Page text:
Usage information

Dosing and administration
2 DOSAGE AND ADMINISTRATION Administer fluticasone propionate nasal spray, USP by the intranasal route only. Prime fluticasone propionate nasal spray, USP before using for the first time or after a period of non-use (1 week or more) by shaking the contents well and releasing 6 sprays into the air away from the face. Shake fluticasone propionate nasal spray, USP gently before each use. Patients should use fluticasone propionate nasal spray, USP at regular intervals since its effectiveness depends on its regular use. Maximum effect may take several days and individual patients will experience a variable time to onset and different degree of symptom relief. For intranasal use only. Recommended starting dosages: •Adults: 2 sprays per nostril once daily (200 mcg per day). (2.1) •Adolescents and children aged 4 years and older: 1 spray per nostril once daily (100 mcg per day). (2.2) 2.1 Adults The recommended starting dosage in adults is 2 sprays (50 mcg of fluticasone propionate each) in each nostril once daily (total daily dose, 200 mcg). The same total daily dose, 1 spray in each nostril administered twice daily (e.g., 8 a.m. and 8 p.m.) is also effective. After the first few days, patients may be able to reduce their dose to 1 spray in each nostril once daily for maintenance therapy. Maximum total daily doses should not exceed 2 sprays in each nostril (total dose, 200 mcg/day). There is no evidence that exceeding the recommended dose is more effective. 2.2 Adolescents and Children (Aged 4 Years and Older) The recommended starting dosage in adolescents and children, aged 4 years and older is 1 spray in each nostril once daily (total daily dose, 100 mcg). Patients not adequately responding to 1 spray in each nostril may use 2 sprays in each nostril once daily (total daily dose, 200 mcg). Once adequate control is achieved, the dosage should be decreased to 1 spray in each nostril once daily. The maximum total daily dosage should not exceed 2 sprays in each nostril (200 mcg/day). There is no evidence that exceeding the recommended dose is more effective.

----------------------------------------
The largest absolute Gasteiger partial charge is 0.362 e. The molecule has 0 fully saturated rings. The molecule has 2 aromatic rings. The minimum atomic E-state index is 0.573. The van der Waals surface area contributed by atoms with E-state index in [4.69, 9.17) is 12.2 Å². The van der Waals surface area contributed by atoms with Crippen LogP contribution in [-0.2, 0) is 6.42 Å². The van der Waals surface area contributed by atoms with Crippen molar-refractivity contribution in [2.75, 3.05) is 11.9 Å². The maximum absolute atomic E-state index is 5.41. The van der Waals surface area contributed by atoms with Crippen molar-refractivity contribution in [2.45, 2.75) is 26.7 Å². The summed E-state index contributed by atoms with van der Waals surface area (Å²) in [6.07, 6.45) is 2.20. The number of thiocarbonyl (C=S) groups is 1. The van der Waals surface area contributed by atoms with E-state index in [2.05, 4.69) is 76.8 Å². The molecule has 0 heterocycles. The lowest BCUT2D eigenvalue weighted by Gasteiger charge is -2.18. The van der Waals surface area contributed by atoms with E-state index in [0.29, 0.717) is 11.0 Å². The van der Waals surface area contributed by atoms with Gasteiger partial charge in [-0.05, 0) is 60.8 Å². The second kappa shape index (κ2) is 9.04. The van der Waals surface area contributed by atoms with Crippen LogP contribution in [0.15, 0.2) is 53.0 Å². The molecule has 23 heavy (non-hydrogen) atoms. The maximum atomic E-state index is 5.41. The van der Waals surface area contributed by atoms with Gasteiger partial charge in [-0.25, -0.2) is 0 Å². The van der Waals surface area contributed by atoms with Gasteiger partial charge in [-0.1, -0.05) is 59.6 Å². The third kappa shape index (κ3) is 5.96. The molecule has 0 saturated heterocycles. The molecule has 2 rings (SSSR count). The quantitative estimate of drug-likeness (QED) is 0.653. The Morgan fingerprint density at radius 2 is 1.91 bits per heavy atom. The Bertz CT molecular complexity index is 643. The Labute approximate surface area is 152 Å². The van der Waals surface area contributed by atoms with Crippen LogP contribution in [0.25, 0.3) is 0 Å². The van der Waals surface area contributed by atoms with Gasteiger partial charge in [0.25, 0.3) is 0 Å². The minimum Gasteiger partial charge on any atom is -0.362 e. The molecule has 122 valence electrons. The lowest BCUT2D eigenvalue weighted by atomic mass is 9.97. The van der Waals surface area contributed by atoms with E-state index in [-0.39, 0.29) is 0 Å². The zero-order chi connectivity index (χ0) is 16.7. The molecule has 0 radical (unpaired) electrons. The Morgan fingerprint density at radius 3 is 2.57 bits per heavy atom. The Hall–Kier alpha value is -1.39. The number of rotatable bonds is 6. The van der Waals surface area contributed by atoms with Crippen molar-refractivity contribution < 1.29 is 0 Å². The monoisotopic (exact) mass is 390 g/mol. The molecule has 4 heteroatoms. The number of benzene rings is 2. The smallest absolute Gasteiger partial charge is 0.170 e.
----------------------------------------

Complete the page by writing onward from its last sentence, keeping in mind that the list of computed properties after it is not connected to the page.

Use in special populations